- Initial jobless claims clocked in at 247,000 for the week ending January 7, a 10,000 increase from the prior week (which was revised upward by 2,000) but remain low. Claim measurements can be difficult at this time of year due to the winter holidays. The reading has now been below 300,000 for 97 consecutive weeks. Continuing claims fell by 29,000 for the week ending December 31.
- According the Jobs Outlook and Labor Turnover survey, 5.5 million jobs opened in November, while hiring totaled only 5.2 million. This differential suggests that employers are having difficulty finding qualified workers.
- Producer prices gained 0.3% in December on the strength of increased food and energy prices; year-over-year prices inched up by 0.3% to 1.6%, which, while still below the 2% target, points to moderate improvement.
- Mortgage purchase applications jumped 6% in the week ending January 6, while refinancing applications rose 4% and mortgage rates slightly retreated. The year-over-year purchase index fell 18%, potentially weak home sales over the long-term.
- Import prices rose by 0.4% and export prices advanced by 0.3% in December. Both readings indicate growing inflation. The increase in import prices was tied to energy prices, which jumped 7.9% in the month. Export prices are mainly influenced by agricultural prices; but December’s lift was related to higher petroleum prices, while agriculture remained nearly flat on the month.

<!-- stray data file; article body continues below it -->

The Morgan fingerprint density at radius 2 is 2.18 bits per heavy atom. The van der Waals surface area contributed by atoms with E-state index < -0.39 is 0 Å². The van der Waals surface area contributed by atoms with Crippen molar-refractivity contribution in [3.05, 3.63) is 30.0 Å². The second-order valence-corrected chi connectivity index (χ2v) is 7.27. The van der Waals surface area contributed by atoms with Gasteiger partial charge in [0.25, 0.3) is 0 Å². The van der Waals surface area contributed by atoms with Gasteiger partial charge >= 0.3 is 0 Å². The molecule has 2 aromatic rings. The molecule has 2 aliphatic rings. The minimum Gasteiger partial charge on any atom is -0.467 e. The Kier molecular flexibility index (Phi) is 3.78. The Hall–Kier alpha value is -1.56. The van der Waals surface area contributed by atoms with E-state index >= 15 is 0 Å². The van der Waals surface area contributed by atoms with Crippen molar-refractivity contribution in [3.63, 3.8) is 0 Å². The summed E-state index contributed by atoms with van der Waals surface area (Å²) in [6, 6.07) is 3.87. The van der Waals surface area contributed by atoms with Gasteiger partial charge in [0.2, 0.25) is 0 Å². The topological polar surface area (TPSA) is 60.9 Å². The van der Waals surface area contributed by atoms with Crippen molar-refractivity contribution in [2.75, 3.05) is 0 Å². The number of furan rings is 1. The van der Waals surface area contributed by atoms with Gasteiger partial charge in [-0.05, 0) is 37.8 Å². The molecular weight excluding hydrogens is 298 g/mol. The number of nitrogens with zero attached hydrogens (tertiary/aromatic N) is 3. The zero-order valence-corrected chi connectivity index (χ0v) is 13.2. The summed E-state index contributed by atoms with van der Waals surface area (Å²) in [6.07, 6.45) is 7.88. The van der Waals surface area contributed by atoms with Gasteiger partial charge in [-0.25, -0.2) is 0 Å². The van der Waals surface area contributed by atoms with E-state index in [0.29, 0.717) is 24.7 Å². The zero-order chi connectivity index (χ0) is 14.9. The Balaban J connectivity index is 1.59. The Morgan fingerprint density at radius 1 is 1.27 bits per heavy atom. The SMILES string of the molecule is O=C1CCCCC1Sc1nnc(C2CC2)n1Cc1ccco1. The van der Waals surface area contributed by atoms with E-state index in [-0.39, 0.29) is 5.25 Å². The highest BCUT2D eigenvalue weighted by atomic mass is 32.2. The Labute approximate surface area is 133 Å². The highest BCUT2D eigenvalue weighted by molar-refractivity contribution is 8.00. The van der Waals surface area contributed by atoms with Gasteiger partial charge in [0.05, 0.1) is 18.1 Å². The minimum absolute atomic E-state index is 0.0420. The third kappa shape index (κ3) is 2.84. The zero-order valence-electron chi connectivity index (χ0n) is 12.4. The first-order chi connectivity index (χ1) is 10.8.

- November’s consumer-credit reading points to continued economic confidence. Revolving credit grew by $11 billion in November, and non-revolving credit climbed by $13.5 billion — evidence of robust vehicle financing as well as student borrowing.
- Retail sales expanded by 0.6% in December, which looks encouraging on the surface; however, excluding vehicle sales and gasoline, consumer spending was flat for the month. Apparel sales, which give the clearest picture of consumer spending, were unchanged for the second consecutive month.
- Minutes from the European Central Bank’s (ECB) December meeting revealed that members agreed that continued slow growth in the region would prevent inflation from reaching the ECB’s 2% target in the near-term; however, deflation concerns appear to have scaled back.
- November was a good month for industrial production in the U.K. Total production rose by 2.1% for the month (the best growth since April), and annual growth moved up to 2% from -0.9%.
- Consumer prices in China rose 2.1% in December (slightly less than forecasted), led by food prices. Price pressures have improved in several sectors, including education, healthcare, transport and communication. Inflation ranged from 1.3% to 2.3% throughout the year, falling considerably short of China’s nearly 3% target for 2016; but consumer prices have picked up recently. Meanwhile, producer prices shot up 5.5% for the year over year in December — the strongest increase since 2011. Prices for production materials led, followed by fuel and power prices.
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